This was written for stunt_muppet's request: a short story in which Three, Jo and Delgado's Master end up in a domestic setting, but the only way I could think of this particular threesome being caught in any kind of domestic situation would be by involuntary entrapment. Or a blizzard. Enjoy.



"What is the reading on that primitive chronometer?" the Master put just the right amount of sneering superiority into the request, a not-so-subtle reminder to his fellow Time Lord of the low lot he'd chosen to spend his days with and a snub to the small human across the kitchen.

"The clock says seven-thirty," Jo put in quickly to head off the retort she could see forming on the Doctor's lips.

The Doctor settled for an annoyed flash of the eyes and went back to his own task, converting the former innards of two wrecked snow-mobiles into one workable snow-blower. There were parts scattered all over the small living area. The Master opened the oven door, grunting as he lifted out the heavy roasting pan.

Jo finished setting the table, watching as he poked at it with fork, muttering something under his breath. "Isn't it done yet?"

"If we had a properly advanced method of cooking it…"

"We'll have to make do," the Doctor interjected. "Just answer the question. Either it's edible or it isn't."

"…as I said, if we had a properly advanced method instead of this sitting around a fire picking at bones…"

"It isn't done, is it?" Jo asked wearily. "Either that or you've burnt it." If they didn't find a way out of this cabin soon…

The Master lifted his chin, looking down his nose with injured nobility. "By your own professional opinion, Miss Grant, seeing as this is your planet, what do you recommend?"

Jo sighed. "I told you, I'm not a cook…"

"It's raw on the inside and burnt on the outside, isn't it?" the Doctor put in. "I told you the temperature was too high." He reached out, pulling the small kerosene lamp closer to his work.

"Have you become such an expert, Doctor? Perhaps you would care to instruct me how to shape arrowheads and clubs as well."

The Doctor finished attaching a wire and sat back, running a hand through his white hair. "Simple calculations based on the mass, approximate liquid ratios, method of heating and the size and material of the oven would've told you the same. You've become too dependent on preformulated settings, haven't you?"

The Master narrowed his eyes.

Jo suddenly smacked an empty bucket into his hands. "Go scoop some snow for water. We'll need it to wash up after." She handed him a second one and turned to the Doctor. "I'll see if I can get any usable meat off of that thing. Bring in some more wood for the fire."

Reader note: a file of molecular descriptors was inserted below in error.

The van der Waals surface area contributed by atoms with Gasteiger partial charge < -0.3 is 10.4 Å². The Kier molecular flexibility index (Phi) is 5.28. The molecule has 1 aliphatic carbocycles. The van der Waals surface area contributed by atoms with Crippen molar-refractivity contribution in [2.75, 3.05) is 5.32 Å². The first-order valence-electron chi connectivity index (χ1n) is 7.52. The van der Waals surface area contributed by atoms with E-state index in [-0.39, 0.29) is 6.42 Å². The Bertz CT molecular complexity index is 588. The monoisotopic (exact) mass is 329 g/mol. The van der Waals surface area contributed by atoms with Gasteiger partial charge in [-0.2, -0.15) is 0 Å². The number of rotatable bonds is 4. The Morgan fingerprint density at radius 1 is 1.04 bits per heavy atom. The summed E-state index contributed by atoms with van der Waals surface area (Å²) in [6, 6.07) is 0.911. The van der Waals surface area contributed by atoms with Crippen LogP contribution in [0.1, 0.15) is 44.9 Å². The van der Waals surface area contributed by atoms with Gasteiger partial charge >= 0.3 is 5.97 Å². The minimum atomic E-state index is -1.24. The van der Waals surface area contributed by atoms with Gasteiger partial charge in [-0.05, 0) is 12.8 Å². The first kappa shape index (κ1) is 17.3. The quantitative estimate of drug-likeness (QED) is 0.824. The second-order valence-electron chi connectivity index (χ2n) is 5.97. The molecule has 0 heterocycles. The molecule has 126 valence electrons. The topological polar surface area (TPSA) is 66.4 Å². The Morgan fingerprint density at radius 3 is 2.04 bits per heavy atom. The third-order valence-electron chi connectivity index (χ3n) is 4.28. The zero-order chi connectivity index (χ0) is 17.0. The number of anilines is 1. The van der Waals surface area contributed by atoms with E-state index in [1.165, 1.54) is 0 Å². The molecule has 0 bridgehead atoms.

"We've plenty of wood…"

"Just…do it!" she snapped.

He looked at her with surprise. "All right. If you like." He shrugged into his cloak and opened the cabin door with a bow to his adversary, who pushed out past him, buckets in hand. The Doctor followed him out into the snow-filled darkness, giving Jo a nod as he firmly closed the door after him, the blast of cold air from their departure swirling about the room before dissipating in the warmth of the fire.

The two occupied for the moment, Jo picked up a dull knife and stabbed at the fat marmot carcass; neither of them had trusted the other enough to be sharpening knives, though the Master had been horribly efficient at the butchering anyway. As much as she'd hated to see it done, finding it nesting beneath the tiny cabin's foundation had been a godsend. She managed to pull off what used to be a leg and got it onto a plastic plate then started on the second one.

Their meagre emergency rations from their packs were long gone but the snowstorms showed no sign of letting up. What would've happened to them without this half-buried vacation cabin in these mountains she didn't know. It was half-empty and only poorly outfitted for winter, but sound. They would've been another statistic for the Swiss papers, three more foolish British tourists lost…move on to the sports reviews.

"Oh…" she said as she suddenly remembered the generator and reached over to hit the kill switch. The tiny light on the oven vanished and she moved the lantern over to see what she was doing.

Not only did the tiny salvaged radio gave them nothing but static, not only did the howling wind incessantly whip new drifts over the door, but the cabin's generator could only be run once or twice a day to cook their meals with oven, they had to conserve the fuel. An interior kill-switch was one of the first things they'd rigged, one of the first things the two adversaries had worked on together without argument. Well, not without argument, but still, they'd cooperated. Sort of.

But then there'd been the snowmobiles, with the Master trying to cobble one working vehicle between the various parts and the Doctor quietly making sure none of it really worked as intended. Oh yes, that had been interesting.

The Master lost his chance to reach whomever it was he was meeting up with - he hadn't been too open on those plans, except to curse that they'd been ruined - so at least that much had been accomplished, but she was beginning to think death by alien invasion or whatever he'd been plotting would've been preferable to this. Even if they were finally done with all the threatening and counter-threatening - the ongoing storms had seen to that - their constant bickering was enough to drive her right 'round the bend.